The water-bottle sculpture, which took four members 11 hours to develop, speaks to how the bottled-water industry worldwide misuses environmental resources, according to Phillips. Bottled water reduces water levels in aquifers, rivers, lakes and reservoirs, diverting a critical resource away from animals and plants. It also reduces the availability of free water to people in developing nations, Phillips said.

"Water should not be a commodity," said Phillips, a graduate student in the Master's In Social Responsibility Program. "It should not be privatized. It should be for the common good."

Phillips hails from Australia, which has a history of water scarcity. The town of Bundanoon, which is believed to be the first entity to outlaw bottled water, is in the New South Wales, which adjoins Phillips' home state of Victoria.

Less than 1 percent of the world's fresh water is drinkable, according to Julie Andrzejewski, the AniMent faculty advisor. As freshwater supplies dwindle, the need to restore the environment becomes ever more urgent, Andrzejewski said. Water-reclamation and desalinization plants are expensive alternatives to simply helping nature do its job, she said.

AniMent draws is name from its advocacy for Animals and the Environment.

Nursing students take pulse of program, culture in Chile

Jenna Johnson and Samantha Rausch couldn't have had a more eye-opening experience during a month-long stint they spent at Universidad de Concepción in Chile.

The St. Cloud State University senior nursing students not only immersed themselves in the nursing program there, but experienced the culture as well.

What they learned included: Chileans have a high level of respect for nurses, similar to how doctors are sometimes revered in the U.S.

The physical contact between nurses and patients is very influential on the care that is given. "Physical boundaries are less restricted and personal space is smaller than we are used to in the United States," Johnson said.

Said Rausch: "We learned so much from the efficiency and resourcefulness of the staff in both the public health agencies and the hospitals and really enjoyed the closeness in patient contact when providing care."

Many of the differences that they noted were a reflection of the differences in cultures.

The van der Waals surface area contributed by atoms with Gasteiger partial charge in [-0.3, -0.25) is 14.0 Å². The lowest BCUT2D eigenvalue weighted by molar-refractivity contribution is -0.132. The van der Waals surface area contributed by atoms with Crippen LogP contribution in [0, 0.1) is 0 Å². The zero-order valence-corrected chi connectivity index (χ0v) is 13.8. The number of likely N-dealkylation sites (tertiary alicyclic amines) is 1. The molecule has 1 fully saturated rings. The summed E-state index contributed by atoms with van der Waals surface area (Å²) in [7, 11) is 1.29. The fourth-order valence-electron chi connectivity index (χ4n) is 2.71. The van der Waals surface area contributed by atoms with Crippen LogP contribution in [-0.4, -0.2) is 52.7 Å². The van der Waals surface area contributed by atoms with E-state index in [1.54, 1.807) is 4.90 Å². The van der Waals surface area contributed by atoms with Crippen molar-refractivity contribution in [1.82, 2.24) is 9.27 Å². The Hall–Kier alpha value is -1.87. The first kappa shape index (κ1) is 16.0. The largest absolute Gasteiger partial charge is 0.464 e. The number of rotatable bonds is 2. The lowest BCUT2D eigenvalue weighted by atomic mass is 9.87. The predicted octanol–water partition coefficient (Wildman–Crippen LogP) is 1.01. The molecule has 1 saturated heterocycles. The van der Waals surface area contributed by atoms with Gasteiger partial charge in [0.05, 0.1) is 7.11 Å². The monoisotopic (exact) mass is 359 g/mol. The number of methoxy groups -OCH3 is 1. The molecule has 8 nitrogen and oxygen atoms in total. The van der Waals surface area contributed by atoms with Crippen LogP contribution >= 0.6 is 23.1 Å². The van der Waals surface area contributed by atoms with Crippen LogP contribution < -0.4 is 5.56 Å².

"In the U.S. we have to enter a password when retrieving medications so that only authorized personnel are handling them and so that usage is documented and tracked," Rausch said. This is not a concern yet in Chile. They do not have a public health issue of IV and prescription drug abuse as we do in the U.S. Wrist bands are not a cost-effective means in the public hospitals. However, they are still used in the private hospitals. Instead of wristbands, nurses rely on the patient, the family and their organization and critical thinking skills to assure that they are providing the correct patient with the correct treatment. Patients are incredibly trusting of their nurses.

Johnson and Rausch not only learned a lot while in Chile, they taught as well.

"We spent a great deal of time providing community education in Concepción," Johnson said, adding that they presented information on the U.S. health system, public health and home care, diabetes, healthy lifestyles and even the topic of bullying.

They also worked with patients, performing everything from wound care to catheter care. They visited several different communities.

"In the short time we were there we worked with three public health agencies that were within 20 miles of each other- some were government funded, others were privately funded- where as in Minnesota, public health agencies cover a large geographical area that is usually countybased, "Rausch said.

Each of the women stayed with a host family and learned that the "family unit is very strong" in Chile. College students, for instance, live with their families and most stay with their families until they are married.